Widespread calls for a general strike were heard on the third day of mobilisation. Despite the closedown of social media channels, the mobilisations have generated their own means of spreading the calls for action. From one end of the country to the other, it is increasingly clear that a revolution is developing, which only the most brutal action could quell.
The generals have proved in the past that they are certainly willing to resort to massive violence. Thousands were killed when they crushed the 1988 People Power Uprising and again in 2007 when the army put down the “saffron revolution”, so-called because of the numbers of Buddhist monks involved in the demonstrations. Since then, however, ten years of a “democratic opening” and the use of social media have increased the courage and confidence of large numbers of young people.
Thus far, the junta seems hesitant, perhaps fearing to test the morale of their forces should they be asked to fire on such a massively popular movement. Instead, they have mobilised pro-army groups to demonstrate against the demonstrators. Clearly this crisis cannot go on indefinitely. Two prime actors, the working class and the rank and file soldiers and police, will determine how it evolves. Will an all-out general strike paralyse the country? Can the soldiers be relied on to open fire on their compatriots?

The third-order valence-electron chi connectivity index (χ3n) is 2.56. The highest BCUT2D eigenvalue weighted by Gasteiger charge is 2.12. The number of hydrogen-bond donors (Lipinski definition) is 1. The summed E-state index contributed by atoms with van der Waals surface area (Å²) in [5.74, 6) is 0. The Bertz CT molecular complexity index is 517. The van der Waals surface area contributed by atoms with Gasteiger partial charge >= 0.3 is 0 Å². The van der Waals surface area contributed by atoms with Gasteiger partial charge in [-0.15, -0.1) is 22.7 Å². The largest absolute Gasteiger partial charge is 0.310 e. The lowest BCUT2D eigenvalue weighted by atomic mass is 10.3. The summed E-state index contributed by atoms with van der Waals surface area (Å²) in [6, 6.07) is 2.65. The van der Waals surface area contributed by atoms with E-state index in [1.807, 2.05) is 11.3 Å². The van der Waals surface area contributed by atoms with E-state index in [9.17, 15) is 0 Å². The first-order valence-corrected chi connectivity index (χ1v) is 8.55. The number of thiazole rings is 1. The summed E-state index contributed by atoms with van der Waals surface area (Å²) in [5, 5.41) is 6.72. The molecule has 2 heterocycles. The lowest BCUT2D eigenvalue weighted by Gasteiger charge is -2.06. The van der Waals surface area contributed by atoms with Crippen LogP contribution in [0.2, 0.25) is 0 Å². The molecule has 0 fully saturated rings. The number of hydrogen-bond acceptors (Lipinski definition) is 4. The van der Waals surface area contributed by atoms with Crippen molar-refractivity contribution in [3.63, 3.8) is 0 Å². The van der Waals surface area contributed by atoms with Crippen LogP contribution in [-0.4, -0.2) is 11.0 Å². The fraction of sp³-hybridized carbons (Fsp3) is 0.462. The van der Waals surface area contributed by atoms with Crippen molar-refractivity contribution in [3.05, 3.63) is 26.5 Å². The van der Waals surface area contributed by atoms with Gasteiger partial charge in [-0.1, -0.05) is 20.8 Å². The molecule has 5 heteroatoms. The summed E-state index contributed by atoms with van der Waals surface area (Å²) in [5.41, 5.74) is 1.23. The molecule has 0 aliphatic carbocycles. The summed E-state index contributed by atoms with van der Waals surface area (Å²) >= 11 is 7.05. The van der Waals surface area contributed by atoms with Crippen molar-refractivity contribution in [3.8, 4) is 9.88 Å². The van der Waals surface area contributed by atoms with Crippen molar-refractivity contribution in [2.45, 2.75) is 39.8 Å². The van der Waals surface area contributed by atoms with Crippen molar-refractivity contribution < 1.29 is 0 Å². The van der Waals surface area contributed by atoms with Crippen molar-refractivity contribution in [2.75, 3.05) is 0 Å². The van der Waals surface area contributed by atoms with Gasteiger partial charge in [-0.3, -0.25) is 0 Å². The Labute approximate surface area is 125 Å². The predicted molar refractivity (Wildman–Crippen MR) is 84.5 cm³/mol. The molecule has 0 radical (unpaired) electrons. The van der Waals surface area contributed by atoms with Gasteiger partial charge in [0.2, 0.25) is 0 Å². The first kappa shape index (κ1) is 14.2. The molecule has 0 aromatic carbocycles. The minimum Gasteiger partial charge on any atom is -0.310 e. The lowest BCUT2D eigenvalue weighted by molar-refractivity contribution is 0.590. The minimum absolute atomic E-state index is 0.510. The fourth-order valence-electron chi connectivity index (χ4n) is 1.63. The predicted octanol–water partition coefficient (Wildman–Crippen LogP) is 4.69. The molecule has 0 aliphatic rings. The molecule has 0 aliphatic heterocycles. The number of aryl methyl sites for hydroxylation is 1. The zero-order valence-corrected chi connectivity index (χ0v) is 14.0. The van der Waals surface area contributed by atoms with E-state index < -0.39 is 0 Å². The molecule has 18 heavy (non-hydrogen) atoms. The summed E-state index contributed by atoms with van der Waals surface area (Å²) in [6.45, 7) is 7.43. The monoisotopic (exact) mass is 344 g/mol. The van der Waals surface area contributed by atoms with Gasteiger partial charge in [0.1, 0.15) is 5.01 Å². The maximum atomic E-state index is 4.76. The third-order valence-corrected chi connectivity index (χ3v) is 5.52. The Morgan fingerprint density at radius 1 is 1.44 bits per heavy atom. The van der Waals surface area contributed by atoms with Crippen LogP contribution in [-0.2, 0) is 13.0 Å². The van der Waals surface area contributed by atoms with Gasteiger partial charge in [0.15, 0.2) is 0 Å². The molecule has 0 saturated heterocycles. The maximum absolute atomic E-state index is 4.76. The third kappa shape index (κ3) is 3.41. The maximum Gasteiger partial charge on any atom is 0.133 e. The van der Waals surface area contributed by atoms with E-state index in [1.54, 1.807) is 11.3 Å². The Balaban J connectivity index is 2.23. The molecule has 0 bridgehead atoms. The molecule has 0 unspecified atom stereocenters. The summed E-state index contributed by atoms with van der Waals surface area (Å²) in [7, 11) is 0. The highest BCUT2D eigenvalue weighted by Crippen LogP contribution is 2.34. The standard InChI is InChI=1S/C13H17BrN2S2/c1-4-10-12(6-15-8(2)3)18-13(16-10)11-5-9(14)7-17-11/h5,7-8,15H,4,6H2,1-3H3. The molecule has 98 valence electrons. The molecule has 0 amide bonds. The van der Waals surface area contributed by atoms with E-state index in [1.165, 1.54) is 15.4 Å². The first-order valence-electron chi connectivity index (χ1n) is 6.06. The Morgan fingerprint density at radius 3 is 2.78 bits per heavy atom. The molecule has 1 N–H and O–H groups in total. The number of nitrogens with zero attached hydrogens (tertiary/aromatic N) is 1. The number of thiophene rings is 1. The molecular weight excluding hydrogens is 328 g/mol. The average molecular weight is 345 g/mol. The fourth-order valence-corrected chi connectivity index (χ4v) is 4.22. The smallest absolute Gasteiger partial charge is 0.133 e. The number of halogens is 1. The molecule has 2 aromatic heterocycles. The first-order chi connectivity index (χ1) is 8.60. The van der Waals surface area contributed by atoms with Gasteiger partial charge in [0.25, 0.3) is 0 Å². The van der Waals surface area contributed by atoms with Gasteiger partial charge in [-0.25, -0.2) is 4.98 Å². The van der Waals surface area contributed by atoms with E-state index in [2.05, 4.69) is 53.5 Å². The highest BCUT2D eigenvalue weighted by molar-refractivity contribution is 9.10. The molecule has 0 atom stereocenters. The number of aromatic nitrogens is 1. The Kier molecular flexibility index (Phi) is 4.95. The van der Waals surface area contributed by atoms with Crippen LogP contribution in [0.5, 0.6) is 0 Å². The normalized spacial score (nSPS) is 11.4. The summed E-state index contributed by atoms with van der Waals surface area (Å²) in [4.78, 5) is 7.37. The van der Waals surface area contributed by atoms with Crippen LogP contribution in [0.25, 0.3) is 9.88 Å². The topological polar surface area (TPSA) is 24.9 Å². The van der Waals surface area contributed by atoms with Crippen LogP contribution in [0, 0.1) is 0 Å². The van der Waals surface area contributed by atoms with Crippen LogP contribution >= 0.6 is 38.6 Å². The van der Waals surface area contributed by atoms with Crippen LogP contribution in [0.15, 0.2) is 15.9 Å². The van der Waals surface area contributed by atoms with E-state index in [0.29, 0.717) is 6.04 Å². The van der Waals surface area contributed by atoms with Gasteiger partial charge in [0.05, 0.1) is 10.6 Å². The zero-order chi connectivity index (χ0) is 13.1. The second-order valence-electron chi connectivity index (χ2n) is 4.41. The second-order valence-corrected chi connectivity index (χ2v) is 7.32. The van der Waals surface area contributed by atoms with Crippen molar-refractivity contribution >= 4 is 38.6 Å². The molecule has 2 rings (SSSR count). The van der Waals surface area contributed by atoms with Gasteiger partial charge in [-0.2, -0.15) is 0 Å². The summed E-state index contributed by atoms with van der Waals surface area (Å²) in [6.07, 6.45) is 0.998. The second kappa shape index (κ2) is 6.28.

The problem facing the movement is the same as during previous revolts, the lack of a leadership with organic roots in the masses. The NLD, whose red banners and shirts are everywhere, is not reported to be the organising force. It is focused totally on the cult of its leader, Aung Sang Suu Kyi, who had previously spent 15 years in detention, and has unrivalled prestige. Her father Aung Sang (1915-1947) was the founder of the then Burmese Armed Forces and has the title “father of the nation”.